Late policy

Assignments are due at the date and time specified on the syllabus or discussed in class (Not attending class is not an excuse for failing to keep up to date on due dates). Unless I specifically note otherwise, however, you can almost always take a few extra hours without asking permission.

If you need a long extension than this, you should ask. As long as I haven’t started marking the exercise, I am usually fine with granting extensions. I am less able to accommodate extensions after I have begun marking the assignment.

If you are sick, have a family emergency, or face some other crisis, I am almost always willing to grant an extension. While I prefer to know in advance, I can accept retroactive requests when the nature of the emergency requires it. I do not normally need a doctor’s note or other evidence, though I reserve the right to ask. Read the rest of this entry »


Essay style: Some basics

The following are some core standards for formatting University-level essays and similar types of work in my classes. Not all apply to all types of work (for example, blogs, unessays, or in-class writing assignments). Feel free to ask if you think your work requires something different, and if you think you can use some help with the creation of an essay there are professionals as adam huler which can help you in this area. Most of these requirements will be shared by other instructors, especially in English; if you are not told otherwise by an instructor, you probably won’t get in trouble following these guidelines. Whenever I am aware that there are differences of opinion among instructors (or that different types of assignments might require very different formatting, I have indicated this).

English 4600b/5600b: Beowulf (Fall 2014)

About this course

English 4600b/5600b is a reading course in Old English focussing on Beowulf. A necessary prerequisite is previous experience reading Old English, the language of Anglo-Saxon England (c. 450-1200 CE).

Important note: If you are not an English major, you may find the course is currently blocked for enrolment. This is a temporary issue: there is plenty of space in the class if you wish to take it. I can guarantee there will be space for you.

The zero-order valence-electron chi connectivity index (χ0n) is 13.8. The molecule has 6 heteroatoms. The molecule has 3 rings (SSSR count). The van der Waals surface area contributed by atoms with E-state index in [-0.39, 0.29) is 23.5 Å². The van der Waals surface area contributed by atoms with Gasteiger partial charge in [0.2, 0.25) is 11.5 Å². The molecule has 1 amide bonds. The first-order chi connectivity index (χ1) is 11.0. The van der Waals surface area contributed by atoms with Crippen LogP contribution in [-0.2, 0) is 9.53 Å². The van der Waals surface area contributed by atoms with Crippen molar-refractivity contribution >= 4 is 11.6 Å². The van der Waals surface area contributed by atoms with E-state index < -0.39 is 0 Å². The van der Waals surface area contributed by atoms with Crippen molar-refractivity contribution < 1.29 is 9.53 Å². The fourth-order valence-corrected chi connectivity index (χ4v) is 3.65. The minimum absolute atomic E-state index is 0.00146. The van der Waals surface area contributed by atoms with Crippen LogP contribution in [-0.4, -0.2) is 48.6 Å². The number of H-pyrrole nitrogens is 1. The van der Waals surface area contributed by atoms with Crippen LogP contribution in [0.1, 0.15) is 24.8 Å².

English 4400n/5500n: Digital Humanities (Fall 2014)

About the course

English 4400n: Digital Humanities is a senior seminar on the digital revolution and the effect it is having on the way we communicate, research, and teach. Most of the course will be concerned with the mechanisms and effects of what we might describe as the second Internet revolution—the growth of cloud-based, often socially-network-oriented, services, applications, and repositories that are radically changing economic, social, and research culture and practices.

By the end of the course, students should have

  • A grounded historical knowledge of the history of personal and networked computing as it applies to the humanities.
  • Hands on experience with basic technological practices in the field
  • Extensive experience reviewing existing Digital Humanities projects
  • An understanding of what the Digital Humanities is and where it may and may not be helpful in the pursuit of their other research interests.
  • Read the rest of this entry »

English 1900e: Introduction to English Language and Literature (Fall 2014)

About this course

English 1900 is the introductory course in our department. It is a prerequisite for all higher level courses.

The purpose of English 1900 is to introduce students to the study of literature and to provide opportunity to practice analytical reading, thinking, and writing about texts.

This section of English 1900 will focus particularly on discovery and communication: uncovering our (often unrealised) critical responses to texts and developing these into compelling and interesting arguments.


English 2810a: English Grammar (Spring 2014)

English 2810 Grammar is a technical course in the form and structure of the English language. Our focus will be descriptive rather than prescriptive. Students will learn how the language works in actual practice rather than how people think it ought to be spoken or written.

In addition to its intrinsic interest, the study of descriptive grammar can be useful for anybody interested in working with the English language, as it provides a framework and set of terms for understanding how the language works.

tags: , , , , ,


Follow

Get every new post delivered to your Inbox

Join other followers: